The first round of amicus briefs have been filed with the U.S. Supreme Court in Seila Law.  All of the amici that take a position on the Bureau’s constitutionality agree with the position taken by both Seila Law and the CFPB that the Bureau’s structure is unconstitutional.  However, three of the amici take no

Seila Law and the CFPB filed their briefs yesterday in the U.S. Supreme Court.  Both briefs address the question presented in Seila Law’s certiorari petition, which is whether the CFPB’s single-director-removable-only-for-cause structure violates the separation of powers in the U.S Constitution.  They both also address the second question that the Court asked the parties to

The U.S. Supreme Court has denied the Petition for a Writ of Certiorari Before Judgment filed by All American Check Cashing.

In its petition, All American sought to have the Supreme Court hear its interlocutory appeal from the district court’s ruling upholding the CFPB’s constitutionality rather than wait for a ruling on its appeal from

The U.S. Supreme Court has scheduled oral argument in Seila Law on March 3, 2020.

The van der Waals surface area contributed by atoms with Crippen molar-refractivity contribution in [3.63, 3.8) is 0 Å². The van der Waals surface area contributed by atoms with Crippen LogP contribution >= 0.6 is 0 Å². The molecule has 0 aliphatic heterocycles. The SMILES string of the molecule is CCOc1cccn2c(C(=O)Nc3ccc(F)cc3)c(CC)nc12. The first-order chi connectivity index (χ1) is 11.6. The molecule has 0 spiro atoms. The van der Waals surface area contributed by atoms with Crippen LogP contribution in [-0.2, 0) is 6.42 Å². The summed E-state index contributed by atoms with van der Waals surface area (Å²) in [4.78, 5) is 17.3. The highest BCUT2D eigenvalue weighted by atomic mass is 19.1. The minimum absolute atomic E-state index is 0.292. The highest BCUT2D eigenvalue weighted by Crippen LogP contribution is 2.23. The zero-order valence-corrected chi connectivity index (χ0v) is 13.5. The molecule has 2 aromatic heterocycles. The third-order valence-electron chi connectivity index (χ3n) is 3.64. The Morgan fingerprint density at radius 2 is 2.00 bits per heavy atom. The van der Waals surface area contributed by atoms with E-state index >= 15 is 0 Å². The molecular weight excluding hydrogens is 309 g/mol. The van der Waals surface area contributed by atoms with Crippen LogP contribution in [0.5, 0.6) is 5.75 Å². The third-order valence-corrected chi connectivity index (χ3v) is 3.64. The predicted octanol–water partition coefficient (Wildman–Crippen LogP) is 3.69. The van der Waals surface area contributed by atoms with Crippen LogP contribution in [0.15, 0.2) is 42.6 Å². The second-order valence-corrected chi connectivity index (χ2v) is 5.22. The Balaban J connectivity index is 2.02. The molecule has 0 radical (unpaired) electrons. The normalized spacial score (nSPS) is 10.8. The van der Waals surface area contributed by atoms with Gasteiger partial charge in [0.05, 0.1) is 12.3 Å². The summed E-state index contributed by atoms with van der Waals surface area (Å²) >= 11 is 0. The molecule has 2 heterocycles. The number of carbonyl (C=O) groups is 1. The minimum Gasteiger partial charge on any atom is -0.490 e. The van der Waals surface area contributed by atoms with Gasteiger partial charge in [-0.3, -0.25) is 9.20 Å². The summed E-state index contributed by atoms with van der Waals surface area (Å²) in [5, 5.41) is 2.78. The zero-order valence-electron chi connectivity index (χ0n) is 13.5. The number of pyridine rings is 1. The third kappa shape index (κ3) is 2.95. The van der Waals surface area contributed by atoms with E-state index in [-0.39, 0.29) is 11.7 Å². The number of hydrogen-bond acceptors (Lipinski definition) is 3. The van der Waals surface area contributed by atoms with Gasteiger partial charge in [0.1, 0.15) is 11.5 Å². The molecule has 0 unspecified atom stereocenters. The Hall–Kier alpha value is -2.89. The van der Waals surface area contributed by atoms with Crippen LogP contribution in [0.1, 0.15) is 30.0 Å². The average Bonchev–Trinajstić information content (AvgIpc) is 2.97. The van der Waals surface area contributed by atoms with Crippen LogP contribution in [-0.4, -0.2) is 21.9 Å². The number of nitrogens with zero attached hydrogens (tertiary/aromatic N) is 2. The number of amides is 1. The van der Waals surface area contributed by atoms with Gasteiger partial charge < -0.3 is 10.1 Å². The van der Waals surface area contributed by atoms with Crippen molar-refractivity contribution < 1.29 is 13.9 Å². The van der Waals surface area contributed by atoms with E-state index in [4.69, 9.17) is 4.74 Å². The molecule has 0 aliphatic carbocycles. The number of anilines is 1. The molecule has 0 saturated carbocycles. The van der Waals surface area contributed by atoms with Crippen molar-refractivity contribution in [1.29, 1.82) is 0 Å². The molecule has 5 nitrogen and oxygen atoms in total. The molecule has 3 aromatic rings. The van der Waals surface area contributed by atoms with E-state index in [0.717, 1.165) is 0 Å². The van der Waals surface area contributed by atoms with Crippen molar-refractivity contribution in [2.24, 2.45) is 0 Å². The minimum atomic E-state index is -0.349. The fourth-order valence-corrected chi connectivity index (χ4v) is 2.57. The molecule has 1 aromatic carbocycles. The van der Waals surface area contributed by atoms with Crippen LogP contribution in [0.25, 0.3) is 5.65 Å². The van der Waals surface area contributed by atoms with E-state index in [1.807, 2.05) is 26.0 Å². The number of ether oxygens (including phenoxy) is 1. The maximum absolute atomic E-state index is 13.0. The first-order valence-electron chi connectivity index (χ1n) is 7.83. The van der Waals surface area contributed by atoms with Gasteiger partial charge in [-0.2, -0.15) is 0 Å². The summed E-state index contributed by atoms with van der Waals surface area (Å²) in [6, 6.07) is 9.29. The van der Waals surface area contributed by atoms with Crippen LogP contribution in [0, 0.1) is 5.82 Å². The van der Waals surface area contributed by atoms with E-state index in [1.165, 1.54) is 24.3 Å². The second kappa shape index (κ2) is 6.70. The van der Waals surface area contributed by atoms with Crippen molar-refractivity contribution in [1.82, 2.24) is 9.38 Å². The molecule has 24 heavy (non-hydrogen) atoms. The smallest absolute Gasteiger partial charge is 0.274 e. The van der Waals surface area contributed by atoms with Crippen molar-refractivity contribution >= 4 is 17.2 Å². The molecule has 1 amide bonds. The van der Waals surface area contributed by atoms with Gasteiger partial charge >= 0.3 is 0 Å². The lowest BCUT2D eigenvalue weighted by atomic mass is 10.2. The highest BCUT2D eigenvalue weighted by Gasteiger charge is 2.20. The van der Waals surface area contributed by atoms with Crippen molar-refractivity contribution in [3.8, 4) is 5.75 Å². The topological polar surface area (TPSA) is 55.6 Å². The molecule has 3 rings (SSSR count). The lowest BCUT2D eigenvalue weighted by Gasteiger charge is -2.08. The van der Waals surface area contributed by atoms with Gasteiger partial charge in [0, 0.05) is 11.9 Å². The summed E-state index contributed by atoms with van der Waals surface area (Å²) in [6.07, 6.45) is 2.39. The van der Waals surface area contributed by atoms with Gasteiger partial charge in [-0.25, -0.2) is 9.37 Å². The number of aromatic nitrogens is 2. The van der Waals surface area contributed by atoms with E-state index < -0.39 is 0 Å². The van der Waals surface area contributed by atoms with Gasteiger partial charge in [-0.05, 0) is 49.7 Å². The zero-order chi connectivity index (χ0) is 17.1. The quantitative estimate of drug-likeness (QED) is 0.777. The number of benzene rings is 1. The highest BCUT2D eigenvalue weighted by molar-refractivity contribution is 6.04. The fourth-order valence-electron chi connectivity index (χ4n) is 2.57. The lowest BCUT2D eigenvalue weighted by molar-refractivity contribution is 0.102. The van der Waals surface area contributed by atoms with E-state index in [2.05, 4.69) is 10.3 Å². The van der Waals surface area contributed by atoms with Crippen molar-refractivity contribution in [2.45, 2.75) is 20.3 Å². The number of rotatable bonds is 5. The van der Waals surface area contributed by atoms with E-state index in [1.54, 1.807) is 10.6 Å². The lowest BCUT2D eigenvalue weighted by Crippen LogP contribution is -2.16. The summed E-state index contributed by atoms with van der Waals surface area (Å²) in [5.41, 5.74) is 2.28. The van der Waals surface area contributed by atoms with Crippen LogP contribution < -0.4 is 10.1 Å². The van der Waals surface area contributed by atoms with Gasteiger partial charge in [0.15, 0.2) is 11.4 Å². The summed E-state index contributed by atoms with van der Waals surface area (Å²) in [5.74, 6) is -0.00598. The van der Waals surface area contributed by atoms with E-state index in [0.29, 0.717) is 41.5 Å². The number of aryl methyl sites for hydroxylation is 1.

The question presented in Seila Law’s petition is whether the CFPB’s single-director-removable-only-for-cause structure violates the separation of powers in the U.S. Constitution.  In its Order granting Seila Law’s certiorari petition, the Supreme Court directed the parties to also brief and

Although the CFPB now agrees that its structure is unconstitutional, it has filed a brief opposing the Petition for a Writ of Certiorari Before Judgment filed by All American Check Cashing with the U.S. Supreme Court.  All American’s interlocutory appeal from the district court’s ruling upholding the CFPB’s constitutionality is still pending before the Fifth

The U.S. Supreme Court has agreed to hear the Seila Law case to decide if the CFPB’s structure violates the U.S. Constitution because the President cannot remove the Director at will.  In this podcast, Professor Kent Barnett, University of Georgia School of Law, joins us for a discussion of the current appellate opinions on this

The U.S. Supreme Court has set a briefing schedule in Seila Law, in which the questions before the court are whether the CFPB’s structure is constitutional and, if it is not, whether the court can sever the provision in the Dodd-Frank Act that only allows the President to remove the CFPB Director “for cause.”

With the Fifth Circuit having already heard oral argument in March 2019 in All American Check Cashing’s interlocutory appeal from the district court’s ruling upholding the CFPB’s constitutionality, it is not surprising that All American and the CFPB submitted a joint letter to the court requesting “clarification regarding the scope of the issues to be